TRENDING

A SWING AND A MANICURE

 

Amazing Serena, winning Wimbledon and shooting for gold at the Olympics. Believe it or not, being the best tennis player in the world is not her only talent. She is also an awesome manicurist! Serena is known to be obsessed with her nails, getting a manicure every four days and a pedicure once a week. Then, two years ago, she had the brilliant idea to become a certified nail technician. Would you like to see her in action? Check this vintage video of Serena giving Oprah a pedicure.

Photo from Wimbledon 2012.

SPORTS AND VANITY

by Carole Hallac

What is the rule on wearing make-up for athletes? It’s a tough call. On one hand, all eyes are on them, with million of viewers watching all over the world, they’d rather look good. On the other hand, they wouldn’t want mascara to drip down their face when they are trying to beat a world record.

According to ESPN, athletes are in general wearing more make-up, but to avoid any embarrassment, many skip it, like tennis player Maria Sharapova, who always looks glammed up in red carpets and photo shoots, but keeps it clean on the court. Others find ways to use smart products that won’t let them down during performance, like hurdler star Lolo Jones, who confided to Fitness magazine that she skips face make-up on race days and only uses soft colored cream shadows that hold up in the heat, like Revlon Illuminance Creme Shadow. US goalie Hope Solo, who recently became a spokesperson for Simple skincare, always has impeccable eyebrows, and loves her lash curler and lip balm.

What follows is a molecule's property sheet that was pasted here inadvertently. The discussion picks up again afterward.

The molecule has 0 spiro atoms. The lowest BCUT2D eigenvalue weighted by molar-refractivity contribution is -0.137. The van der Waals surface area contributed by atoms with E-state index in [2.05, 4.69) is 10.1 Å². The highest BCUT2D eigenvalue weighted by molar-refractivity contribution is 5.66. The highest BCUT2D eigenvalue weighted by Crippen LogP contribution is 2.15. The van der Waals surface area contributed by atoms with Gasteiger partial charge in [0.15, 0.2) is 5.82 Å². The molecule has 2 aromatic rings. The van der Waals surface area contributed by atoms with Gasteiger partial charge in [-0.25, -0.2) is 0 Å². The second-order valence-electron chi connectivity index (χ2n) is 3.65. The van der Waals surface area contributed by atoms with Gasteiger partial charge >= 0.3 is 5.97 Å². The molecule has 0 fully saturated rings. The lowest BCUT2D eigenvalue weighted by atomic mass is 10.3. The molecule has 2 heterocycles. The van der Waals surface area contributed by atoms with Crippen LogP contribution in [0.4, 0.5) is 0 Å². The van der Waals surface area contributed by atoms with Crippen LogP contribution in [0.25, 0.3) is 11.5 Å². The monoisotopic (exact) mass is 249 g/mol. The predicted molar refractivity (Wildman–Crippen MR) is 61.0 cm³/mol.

We can always count on Serena Williams to look her best, with dark eyes and perfect manicures. Gymnasts wear lot of make-up, from Shawn Johnson, who loves sparkles, to Alicia Sacramore who matches her eye shadow to her leotard. While no nail polish is allowed during gymnastic competition, it has been the women swimmers favorite accessory for these Olympics, no matter the nation, from blu and red alternate nails on many girls from the US team to Olympic hoops on British Aimee Wilmott while her teammate Rebecca Adlington sported the British flag. Gold medal winner and new America sweetheart Missy Franklyn opted for red, with a US flag on her ring finger, a subtle classy nationalistic touch that won’t horrify the fashion police like Lochte’s flag grill.

Photo: Gymnist Evgeniya Kanaeva in Rhythmic Gymnastic at Beijing 2008 Olympic Games. Source: olympic.org

SPORTS IN THE SUN

Sunscreen might not be the most alluring of beauty products, but it is undeniably one of the most important, especially for athletes. Many athletes spend tons of time outside, breaking a sweat. Here are some tips to choose the best sunscreen for outdoors and aquatic sports:

Always choose a high SPF. No need to go overboard; most dermatologists say it’s fine using an SPF 30 or 45. Just reapply the lotion every two hours to ensure maximum protection.

Look for labels that promise that the sunscreen has broad-spectrum (UVA and UVB) coverage. These ultraviolet rays can increase your risk of skin cancer and contribute to premature aging, freckles, age spots and wrinkles.

Athletes in particular should pick up sunscreens that are labeled “water-resistant” or “sweat-resistant.” During an intense game, no one wants lotion to get in their eyes!

Some sunscreen lines are targeted specifically to athletes, such as MDSolarSciences. The lightweight, easy-to-apply lotions have all of the factors mentioned in this article. It’s Olympic star approved, so it is definitely a safe bet.

For more tips for skin protection, please visit the American Academy of Dermatology

 

Photo: France Germany  Women Beach Volley match at Sydney 2000 Olympics – source: Olympic.org